LGBTQ+ astrology fans celebrate eclipse with queer memes: ‘Kudos for hiding that, for eclipsing’

A solar eclipse is approaching, and a fairly substantial subculture of astrology-loving LGBTQ+ people are particularly excited about the rare celestial event.

The astronomical phenomenon, where the Moon moves between the Earth and the Sun, will take place on Monday (8 April), and many queer people have strong thoughts on the eclipse’s meaning and impact.

Astrology has become a distinctly queer topic in recent decades, with many LGBTQ+ people embracing the power of star signs: and the upcoming solar eclipse is illuminating this connection. 

Star-gazing queers have intensely prepared for this eclipse, and many are sharing memes about the event.

“Today is the day! Today is the day! The total solar eclipse is upon us!” one user posted on X (Twitter).

The attached image is captioned “Mama, kudos for saying that. For eclipsing.” – a reference to a recent Drag Race meme. 

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In case you’re not familiar with it: when one contestant, Q, revealed she was HIV-positive, fellow contestant Plane Jane replied to Q’s heartrending honesty with the relatively unserious response: “Mama, kudos for saying that. For spilling.”

Plus, it makes sense to equate the moon with a drag queen. After all, the moon is officially a gay icon.

Another post reads: “How gay you gotta be to recognize Miss Anthropocene rave edition in a photo of a solar eclipse.” Grimes’ ‘Miss Anthropocene (rave edition)’ cover art is an eclipse graphic.

With the eclipse countdown on, someone else has made a T-shirt that states: “I saw the solar eclipse and now I’m gay.” Iconique!

The Cleveland LGBT Center have also latched onto this astrology trend, creating a guide for queer people to observe the solar eclipse. OK, so it’s not a hilarious Drag Race meme, but it is a super-helpful guide that offers up useful star-gazing information aimed specifically at the local queer community.

The Instagram post shares several LGBTQ+ places where people can view the total solar eclipse, including the LGBT Center Cleveland terrace as well as the Twist Social Club and Muse Gastropub.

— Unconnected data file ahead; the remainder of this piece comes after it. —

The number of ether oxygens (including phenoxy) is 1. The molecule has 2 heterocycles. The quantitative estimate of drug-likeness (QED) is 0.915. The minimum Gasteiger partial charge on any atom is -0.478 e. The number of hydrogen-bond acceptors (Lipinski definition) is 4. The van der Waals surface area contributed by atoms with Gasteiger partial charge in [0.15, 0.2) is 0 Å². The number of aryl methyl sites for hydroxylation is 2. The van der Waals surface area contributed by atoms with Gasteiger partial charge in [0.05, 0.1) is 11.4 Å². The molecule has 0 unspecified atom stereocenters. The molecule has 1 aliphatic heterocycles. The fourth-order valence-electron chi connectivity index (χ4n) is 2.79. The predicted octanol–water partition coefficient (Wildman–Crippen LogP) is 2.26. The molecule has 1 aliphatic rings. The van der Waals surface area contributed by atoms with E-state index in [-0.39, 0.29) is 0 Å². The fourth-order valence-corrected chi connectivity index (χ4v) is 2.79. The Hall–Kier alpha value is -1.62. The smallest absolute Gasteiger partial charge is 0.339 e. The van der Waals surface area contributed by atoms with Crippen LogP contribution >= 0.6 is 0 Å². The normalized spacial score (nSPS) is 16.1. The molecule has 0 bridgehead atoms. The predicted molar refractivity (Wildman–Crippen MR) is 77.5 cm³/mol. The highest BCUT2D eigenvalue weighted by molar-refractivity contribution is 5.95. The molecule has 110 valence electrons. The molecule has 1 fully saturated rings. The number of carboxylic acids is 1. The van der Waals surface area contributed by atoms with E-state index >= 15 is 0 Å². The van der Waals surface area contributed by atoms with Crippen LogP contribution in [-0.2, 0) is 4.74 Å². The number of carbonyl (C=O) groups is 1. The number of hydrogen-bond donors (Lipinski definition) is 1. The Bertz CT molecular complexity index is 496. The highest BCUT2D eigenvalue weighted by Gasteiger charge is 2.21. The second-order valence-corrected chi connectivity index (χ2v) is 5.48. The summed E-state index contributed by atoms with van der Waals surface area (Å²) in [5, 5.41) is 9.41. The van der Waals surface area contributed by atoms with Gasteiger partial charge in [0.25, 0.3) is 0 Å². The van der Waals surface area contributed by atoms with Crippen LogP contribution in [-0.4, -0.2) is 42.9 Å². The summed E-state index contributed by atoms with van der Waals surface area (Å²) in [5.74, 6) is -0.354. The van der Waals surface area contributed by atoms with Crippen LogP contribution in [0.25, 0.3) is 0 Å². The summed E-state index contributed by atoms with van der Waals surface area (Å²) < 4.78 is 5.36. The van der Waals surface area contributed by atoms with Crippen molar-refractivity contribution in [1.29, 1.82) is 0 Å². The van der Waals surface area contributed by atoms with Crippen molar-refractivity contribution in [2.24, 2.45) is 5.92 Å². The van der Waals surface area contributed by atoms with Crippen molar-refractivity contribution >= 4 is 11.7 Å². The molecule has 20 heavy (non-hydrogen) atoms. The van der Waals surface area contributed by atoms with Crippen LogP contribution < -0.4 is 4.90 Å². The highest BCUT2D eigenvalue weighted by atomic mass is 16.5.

“The sky itself isn’t out to get us”

So does the 2024 solar eclipse hold a particular significance for the queer community? Could it affect our gay plans in some way? Some astrology experts certainly think so.

Jessica Lanyado, a queer expert in astrology, told the outlet Pride: “The solar eclipse in Aries coincides with a Mercury retrograde, also in Aries.”

Lanyado notes this eclipse is specifically unique as both the eclipse and Mercury’s retrograde are in Aries. This will amplify the potential effects of the important celestial event.

Queer astrology expert Alice Sparkly Kat adds: “The eclipses right now are happening in Aries and Libra which means that the interruption of power is making us think about how we define aggression and protection.

“Queer people might feel that yearning for safety more because our lives are erased and voices silenced in so many places? But the sky itself isn’t out to get us.”

What time is the 2024 solar eclipse today?

In the US, time zones will cause the time of the solar eclipse to vary. You can use this handy tool to check when the eclipse will happen in your state and area.

In the UK, you’ll be able to catch a partial eclipse from western parts of the country if you are on high ground and the sky is clear.

This should be visible from 19:55 BST until sunset.

The UK’s last solar eclipse was in 1999 and the next partial solar eclipse which will be visible from the UK is set for 29 March 2025. So if you have the chance, head out with your eyes to the skies today but don’t forget your solar eclipse glasses.

What is the path of the 2024 solar eclipse?

Everything west of the line between Fowey in Cornwall to Berwick upon Tweed in Northumberland may be able to get a glimpse of the moon’s partial sun eclipse. 

The solar eclipse will be a total eclipse over certain North American cities, including Dallas, Indianapolis and Cleveland. The eclipse will span from Mexico to Newfoundland in the easternmost tip of Canada.